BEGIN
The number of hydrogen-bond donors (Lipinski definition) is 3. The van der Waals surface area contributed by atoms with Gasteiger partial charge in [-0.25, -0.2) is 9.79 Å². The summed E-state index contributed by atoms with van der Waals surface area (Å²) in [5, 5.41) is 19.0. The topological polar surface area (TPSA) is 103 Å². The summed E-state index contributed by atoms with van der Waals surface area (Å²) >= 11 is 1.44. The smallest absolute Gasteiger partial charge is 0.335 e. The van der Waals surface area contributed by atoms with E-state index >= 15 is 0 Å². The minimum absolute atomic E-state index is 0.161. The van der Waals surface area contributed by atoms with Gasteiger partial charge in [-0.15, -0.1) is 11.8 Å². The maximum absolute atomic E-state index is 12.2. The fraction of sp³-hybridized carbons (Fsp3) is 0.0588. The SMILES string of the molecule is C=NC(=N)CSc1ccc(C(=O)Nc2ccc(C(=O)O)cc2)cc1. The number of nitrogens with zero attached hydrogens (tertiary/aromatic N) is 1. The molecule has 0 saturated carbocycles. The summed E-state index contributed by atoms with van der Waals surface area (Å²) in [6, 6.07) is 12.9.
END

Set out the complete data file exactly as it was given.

The number of hydrogen-bond donors (Lipinski definition) is 3. The van der Waals surface area contributed by atoms with Gasteiger partial charge in [-0.25, -0.2) is 9.79 Å². The summed E-state index contributed by atoms with van der Waals surface area (Å²) in [5, 5.41) is 19.0. The topological polar surface area (TPSA) is 103 Å². The summed E-state index contributed by atoms with van der Waals surface area (Å²) >= 11 is 1.44. The smallest absolute Gasteiger partial charge is 0.335 e. The van der Waals surface area contributed by atoms with E-state index >= 15 is 0 Å². The minimum absolute atomic E-state index is 0.161. The van der Waals surface area contributed by atoms with Gasteiger partial charge in [-0.15, -0.1) is 11.8 Å². The maximum absolute atomic E-state index is 12.2. The fraction of sp³-hybridized carbons (Fsp3) is 0.0588. The SMILES string of the molecule is C=NC(=N)CSc1ccc(C(=O)Nc2ccc(C(=O)O)cc2)cc1. The number of nitrogens with zero attached hydrogens (tertiary/aromatic N) is 1. The molecule has 0 saturated carbocycles. The summed E-state index contributed by atoms with van der Waals surface area (Å²) in [6, 6.07) is 12.9.